BC Ferries faces cafeteria boycott
A BC Ferries vessel pulls out of Horseshoe Bay. (CARMINE MARINELLI/24 HOURS)
A new campaign is encouraging BC Ferries passengers to protest service cuts by cutting back on food purchases while they're on board.
As the government prepares to release the results of last month's public consultations on the service reductions, the website FerryHostage.com is calling for negotiations on the cutbacks — which include the lost of 6,895 coastal sailings and slashing seniors discounts.
Touting slogans such as “Our economies are starving too,” FerryHostage.com is calling for passengers to stop buying food on Mondays, Wednesdays and Fridays to send a message that coastal communities are unhappy about ferry cuts.
A BC Ferries spokeswoman estimated the company brings in roughly $75 million every year from on-board food sales and other services.
“I understand people can express their opinions in any way they choose,” Deborah Marshall said. “But I want to remind people that the profits help keep fares down. The revenue we generate from food and retail all gets ploughed back into the company.”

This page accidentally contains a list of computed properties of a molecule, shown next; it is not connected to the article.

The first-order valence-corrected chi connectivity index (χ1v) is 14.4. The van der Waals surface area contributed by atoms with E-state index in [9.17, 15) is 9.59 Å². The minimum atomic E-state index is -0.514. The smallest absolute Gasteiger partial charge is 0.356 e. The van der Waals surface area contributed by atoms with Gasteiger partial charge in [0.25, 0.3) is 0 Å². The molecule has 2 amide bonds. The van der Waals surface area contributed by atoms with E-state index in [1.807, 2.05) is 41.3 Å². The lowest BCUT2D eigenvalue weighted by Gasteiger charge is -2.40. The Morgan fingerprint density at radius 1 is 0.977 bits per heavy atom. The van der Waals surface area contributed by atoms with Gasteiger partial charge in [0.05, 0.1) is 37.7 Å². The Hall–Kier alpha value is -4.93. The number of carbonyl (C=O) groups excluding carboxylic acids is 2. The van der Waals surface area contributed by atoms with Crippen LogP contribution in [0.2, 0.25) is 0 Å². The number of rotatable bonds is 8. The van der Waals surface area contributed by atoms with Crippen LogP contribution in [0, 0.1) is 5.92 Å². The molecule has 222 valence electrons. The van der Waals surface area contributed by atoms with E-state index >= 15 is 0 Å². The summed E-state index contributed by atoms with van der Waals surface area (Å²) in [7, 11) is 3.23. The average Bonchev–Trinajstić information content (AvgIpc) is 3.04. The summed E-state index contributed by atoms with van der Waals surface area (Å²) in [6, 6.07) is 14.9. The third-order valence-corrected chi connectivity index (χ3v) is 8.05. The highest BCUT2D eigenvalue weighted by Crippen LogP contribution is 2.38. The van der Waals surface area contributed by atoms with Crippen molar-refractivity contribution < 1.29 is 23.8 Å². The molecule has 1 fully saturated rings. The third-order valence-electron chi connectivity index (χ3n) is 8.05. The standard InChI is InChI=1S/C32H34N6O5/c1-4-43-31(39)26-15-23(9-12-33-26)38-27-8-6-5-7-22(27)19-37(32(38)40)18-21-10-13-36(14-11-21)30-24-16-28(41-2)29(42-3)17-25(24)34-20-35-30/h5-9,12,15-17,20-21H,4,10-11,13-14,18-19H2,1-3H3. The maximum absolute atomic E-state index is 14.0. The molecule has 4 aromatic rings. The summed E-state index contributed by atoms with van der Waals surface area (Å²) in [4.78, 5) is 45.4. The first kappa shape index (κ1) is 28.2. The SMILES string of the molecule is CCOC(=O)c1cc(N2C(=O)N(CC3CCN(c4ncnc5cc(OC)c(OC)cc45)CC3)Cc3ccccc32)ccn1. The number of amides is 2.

In an online statement attributed to spokeswoman Stephanie Clarke, the Gibsons resident argued ferry service is a “necessity” for her community.
“Costs of ferry travel for coastal residents should be more in line with the funding of roads and highways,” she wrote. “It feels somewhat discriminatory really.”
Hornby Island resident Tony Law, who is a co-chair of B.C.'s ferry advisory committee, said such protests are a sign that “immensely frustrated” residents feel they're not being heard.
“This has been a top-down approach that has not involved any understanding of the role that ferries play in people's lives and their economic importance to communities,” he said. “Hopefully they get the message or at the very least delay implementation.”
Announcing the changes last November, Transportation Minister Todd Stone said the “tough decisions” would “ensure that our coastal ferry service is sustainable for future generations.”
“When you approach a change of this magnitude, the only way to do it is look people in eyes and talk to them about why it's necessary,” he added.